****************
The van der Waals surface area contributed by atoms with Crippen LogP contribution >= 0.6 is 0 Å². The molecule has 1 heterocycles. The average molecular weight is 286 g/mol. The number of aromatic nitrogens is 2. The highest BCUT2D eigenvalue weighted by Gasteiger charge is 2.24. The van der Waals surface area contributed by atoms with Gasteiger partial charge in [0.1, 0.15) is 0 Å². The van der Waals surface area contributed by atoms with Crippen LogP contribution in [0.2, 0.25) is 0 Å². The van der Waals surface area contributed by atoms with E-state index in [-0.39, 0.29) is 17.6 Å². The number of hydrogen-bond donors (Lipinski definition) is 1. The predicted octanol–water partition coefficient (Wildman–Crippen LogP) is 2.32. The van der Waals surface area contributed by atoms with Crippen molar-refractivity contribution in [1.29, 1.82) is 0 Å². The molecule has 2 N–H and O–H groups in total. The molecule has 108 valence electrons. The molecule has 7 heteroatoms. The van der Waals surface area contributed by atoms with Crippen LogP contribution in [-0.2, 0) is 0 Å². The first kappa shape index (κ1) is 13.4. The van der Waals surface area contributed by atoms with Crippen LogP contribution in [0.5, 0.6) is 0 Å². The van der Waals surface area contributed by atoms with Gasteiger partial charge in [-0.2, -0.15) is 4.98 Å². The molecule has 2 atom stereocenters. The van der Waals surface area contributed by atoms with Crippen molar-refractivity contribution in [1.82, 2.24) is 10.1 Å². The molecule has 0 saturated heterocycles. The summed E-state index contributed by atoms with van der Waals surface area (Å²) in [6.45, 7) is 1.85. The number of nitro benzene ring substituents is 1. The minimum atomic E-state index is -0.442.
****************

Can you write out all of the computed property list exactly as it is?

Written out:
The van der Waals surface area contributed by atoms with Crippen LogP contribution >= 0.6 is 0 Å². The molecule has 1 heterocycles. The average molecular weight is 286 g/mol. The number of aromatic nitrogens is 2. The highest BCUT2D eigenvalue weighted by Gasteiger charge is 2.24. The van der Waals surface area contributed by atoms with Gasteiger partial charge in [0.1, 0.15) is 0 Å². The van der Waals surface area contributed by atoms with Crippen LogP contribution in [0.2, 0.25) is 0 Å². The van der Waals surface area contributed by atoms with E-state index in [-0.39, 0.29) is 17.6 Å². The number of hydrogen-bond donors (Lipinski definition) is 1. The predicted octanol–water partition coefficient (Wildman–Crippen LogP) is 2.32. The van der Waals surface area contributed by atoms with Crippen molar-refractivity contribution in [1.29, 1.82) is 0 Å². The molecule has 2 N–H and O–H groups in total. The molecule has 108 valence electrons. The molecule has 7 heteroatoms. The van der Waals surface area contributed by atoms with Crippen LogP contribution in [-0.2, 0) is 0 Å². The first kappa shape index (κ1) is 13.4. The van der Waals surface area contributed by atoms with Crippen LogP contribution in [0.5, 0.6) is 0 Å². The van der Waals surface area contributed by atoms with Gasteiger partial charge in [-0.2, -0.15) is 4.98 Å². The molecule has 2 atom stereocenters. The van der Waals surface area contributed by atoms with Crippen molar-refractivity contribution in [1.82, 2.24) is 10.1 Å². The molecule has 0 saturated heterocycles. The summed E-state index contributed by atoms with van der Waals surface area (Å²) in [6.45, 7) is 1.85. The number of nitro benzene ring substituents is 1. The minimum atomic E-state index is -0.442.